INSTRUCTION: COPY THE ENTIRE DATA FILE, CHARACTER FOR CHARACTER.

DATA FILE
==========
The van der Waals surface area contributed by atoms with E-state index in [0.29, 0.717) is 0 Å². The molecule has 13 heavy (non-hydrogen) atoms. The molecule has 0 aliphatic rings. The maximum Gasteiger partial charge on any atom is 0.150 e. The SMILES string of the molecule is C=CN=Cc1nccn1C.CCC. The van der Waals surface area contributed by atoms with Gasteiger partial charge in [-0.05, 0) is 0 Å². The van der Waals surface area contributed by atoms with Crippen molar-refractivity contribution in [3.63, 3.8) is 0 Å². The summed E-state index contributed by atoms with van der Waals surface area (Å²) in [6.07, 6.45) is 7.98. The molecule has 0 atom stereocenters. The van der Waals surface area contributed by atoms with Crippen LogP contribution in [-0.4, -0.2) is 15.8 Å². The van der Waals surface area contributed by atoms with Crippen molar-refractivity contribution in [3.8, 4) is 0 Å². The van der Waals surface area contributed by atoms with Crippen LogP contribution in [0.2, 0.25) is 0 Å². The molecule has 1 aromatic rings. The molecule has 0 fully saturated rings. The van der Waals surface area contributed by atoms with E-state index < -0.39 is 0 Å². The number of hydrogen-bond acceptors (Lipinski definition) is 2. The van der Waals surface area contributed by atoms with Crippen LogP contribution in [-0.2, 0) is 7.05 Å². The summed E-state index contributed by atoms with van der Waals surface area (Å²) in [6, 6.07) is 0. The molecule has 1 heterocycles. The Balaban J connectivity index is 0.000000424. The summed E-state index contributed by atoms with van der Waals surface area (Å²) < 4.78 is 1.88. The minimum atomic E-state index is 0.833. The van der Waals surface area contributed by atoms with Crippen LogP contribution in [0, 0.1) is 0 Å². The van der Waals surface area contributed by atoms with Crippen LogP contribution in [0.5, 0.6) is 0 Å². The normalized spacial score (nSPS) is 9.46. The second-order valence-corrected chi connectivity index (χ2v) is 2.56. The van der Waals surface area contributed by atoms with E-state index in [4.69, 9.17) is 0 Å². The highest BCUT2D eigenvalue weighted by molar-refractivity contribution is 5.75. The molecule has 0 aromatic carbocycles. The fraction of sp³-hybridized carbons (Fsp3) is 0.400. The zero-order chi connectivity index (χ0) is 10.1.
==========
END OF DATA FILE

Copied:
The van der Waals surface area contributed by atoms with E-state index in [0.29, 0.717) is 0 Å². The molecule has 13 heavy (non-hydrogen) atoms. The molecule has 0 aliphatic rings. The maximum Gasteiger partial charge on any atom is 0.150 e. The SMILES string of the molecule is C=CN=Cc1nccn1C.CCC. The van der Waals surface area contributed by atoms with Gasteiger partial charge in [-0.05, 0) is 0 Å². The van der Waals surface area contributed by atoms with Crippen molar-refractivity contribution in [3.63, 3.8) is 0 Å². The summed E-state index contributed by atoms with van der Waals surface area (Å²) in [6.07, 6.45) is 7.98. The molecule has 0 atom stereocenters. The van der Waals surface area contributed by atoms with Crippen LogP contribution in [-0.4, -0.2) is 15.8 Å². The van der Waals surface area contributed by atoms with Crippen molar-refractivity contribution in [3.8, 4) is 0 Å². The van der Waals surface area contributed by atoms with Crippen LogP contribution in [0.2, 0.25) is 0 Å². The molecule has 1 aromatic rings. The molecule has 0 fully saturated rings. The van der Waals surface area contributed by atoms with E-state index < -0.39 is 0 Å². The number of hydrogen-bond acceptors (Lipinski definition) is 2. The van der Waals surface area contributed by atoms with Crippen LogP contribution in [-0.2, 0) is 7.05 Å². The summed E-state index contributed by atoms with van der Waals surface area (Å²) in [6, 6.07) is 0. The molecule has 1 heterocycles. The Balaban J connectivity index is 0.000000424. The summed E-state index contributed by atoms with van der Waals surface area (Å²) < 4.78 is 1.88. The minimum atomic E-state index is 0.833. The van der Waals surface area contributed by atoms with Crippen LogP contribution in [0, 0.1) is 0 Å². The van der Waals surface area contributed by atoms with Crippen LogP contribution in [0.5, 0.6) is 0 Å². The normalized spacial score (nSPS) is 9.46. The second-order valence-corrected chi connectivity index (χ2v) is 2.56. The van der Waals surface area contributed by atoms with E-state index in [4.69, 9.17) is 0 Å². The highest BCUT2D eigenvalue weighted by molar-refractivity contribution is 5.75. The molecule has 0 aromatic carbocycles. The fraction of sp³-hybridized carbons (Fsp3) is 0.400. The zero-order chi connectivity index (χ0) is 10.1.